The body of the book is preceded by a true story of firemen in the prologue. It is a powerful and vivid story of how unlearning habits and disregarding instincts is – in this case – lifesaving. With this introduction, Grant sets the tone for his narrative writing style that spices up the more scientific data spread throughout the book.
One of the chapters that I found most interesting, is ‘the good fight club’ on the psychology of constructive conflict. As Grant articulates, the absence of conflict is not harmony, it is apathy. That is an intriguing and inspiring way of looking at struggles and clashes. The author makes the compelling distinction between task conflict and relationship conflict. Where the first leads to productive rumble, the second is energy draining and destructive because it stands in the way of rethinking. Grant brightly illustrates how the ‘art of rethinking’ is key in developing the skill of generative disagreement. Good fights turn a diversity of thoughts into innovative outcomes. It strengthens our ‘creative muscle’ and makes us more civil. This chapter nicely exhibits how rethinking is an underlying competence of many generic capabilities of the contemporary professional in agile organisations.
Towards the end, the reader is pleasantly surprised by a ‘track changes’ epilogue, showing the author’s own rethinking process of the conclusion from one draft to the next. It is a very original and pleasant way of entering in Grant’s mind and a refreshing example of teaching as you preach and showing vulnerability as a writer. The cherry on the cake is the final chapter, addressing those who seek hands-on takeaways listed as ‘actions to make impact’.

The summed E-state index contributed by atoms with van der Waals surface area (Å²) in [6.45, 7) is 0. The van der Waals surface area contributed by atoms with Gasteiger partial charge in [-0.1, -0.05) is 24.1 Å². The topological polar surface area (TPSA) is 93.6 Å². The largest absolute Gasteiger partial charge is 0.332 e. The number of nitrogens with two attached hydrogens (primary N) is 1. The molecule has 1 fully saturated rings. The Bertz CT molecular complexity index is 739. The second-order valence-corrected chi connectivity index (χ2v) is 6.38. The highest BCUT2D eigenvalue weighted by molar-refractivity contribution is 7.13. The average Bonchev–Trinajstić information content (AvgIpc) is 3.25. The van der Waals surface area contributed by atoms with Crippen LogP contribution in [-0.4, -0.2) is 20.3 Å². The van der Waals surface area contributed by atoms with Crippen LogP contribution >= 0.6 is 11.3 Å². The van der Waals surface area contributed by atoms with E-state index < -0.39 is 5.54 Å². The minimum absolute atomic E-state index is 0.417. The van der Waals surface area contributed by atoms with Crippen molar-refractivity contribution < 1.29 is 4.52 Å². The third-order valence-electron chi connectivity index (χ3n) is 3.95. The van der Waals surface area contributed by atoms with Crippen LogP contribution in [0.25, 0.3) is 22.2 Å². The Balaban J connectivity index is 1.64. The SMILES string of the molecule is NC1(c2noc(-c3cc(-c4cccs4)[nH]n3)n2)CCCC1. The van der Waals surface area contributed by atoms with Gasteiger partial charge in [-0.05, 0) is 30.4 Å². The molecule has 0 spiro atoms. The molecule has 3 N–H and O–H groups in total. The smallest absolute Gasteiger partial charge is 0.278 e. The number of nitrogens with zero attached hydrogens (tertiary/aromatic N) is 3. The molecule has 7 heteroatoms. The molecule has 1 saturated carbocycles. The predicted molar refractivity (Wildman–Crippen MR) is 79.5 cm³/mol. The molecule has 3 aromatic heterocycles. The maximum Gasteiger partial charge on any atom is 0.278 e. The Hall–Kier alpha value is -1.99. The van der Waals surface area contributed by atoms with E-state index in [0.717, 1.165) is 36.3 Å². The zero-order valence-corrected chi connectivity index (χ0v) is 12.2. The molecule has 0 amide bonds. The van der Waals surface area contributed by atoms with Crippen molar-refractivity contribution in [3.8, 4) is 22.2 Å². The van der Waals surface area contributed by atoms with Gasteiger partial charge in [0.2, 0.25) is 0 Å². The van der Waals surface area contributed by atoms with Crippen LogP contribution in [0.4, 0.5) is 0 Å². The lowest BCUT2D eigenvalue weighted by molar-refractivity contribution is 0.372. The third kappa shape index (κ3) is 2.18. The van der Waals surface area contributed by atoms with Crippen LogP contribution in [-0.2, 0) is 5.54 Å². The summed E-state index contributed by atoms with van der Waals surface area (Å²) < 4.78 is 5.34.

This publication is a comprehensive invitation to choose courage over comfort. It is much easier to stay stubborn, sticking to your own convictions, than to admit your not-knowing, questioning your own viewpoints and decisions. Grant succeeds in making his point very clearly by mixing powerful insights with anecdotes, humour and graphs. He takes us on an immersive trip by giving words and meaning to things you already know and feel but never really succeeded in pinpointing accurately.
As a storyteller, Grant sometimes gets tangled up in too long digressions. This feeling might be reinforced by the fact that I am a non native English reader, which makes the meandering way of writing a bit tiring. The consequence of this kind of expansion is that the essential message sometimes gets lost in a pile of vivid, picturesque examples, narratives and sidetracks. One thing is clear: the author did not rush to judgement. The extensive list of notes proves that he took his own appeal seriously: keep on exploring over and over.
Looking through my glasses as an organisational coach, I would suggest the author to explore more the implications of his argument for the way teams and organisations can flourish. There lies some opportunity to further develop rethinking as a team competence to tackle complex issues in a VUCA world.
In brief: Think Again is a lovely read for all those who are willing to dive into the adventure of truly embracing the experience of self-investigation, curiosity and thinking twice.
Grant, A. (2021). Think again. Londen: Ebury Publishing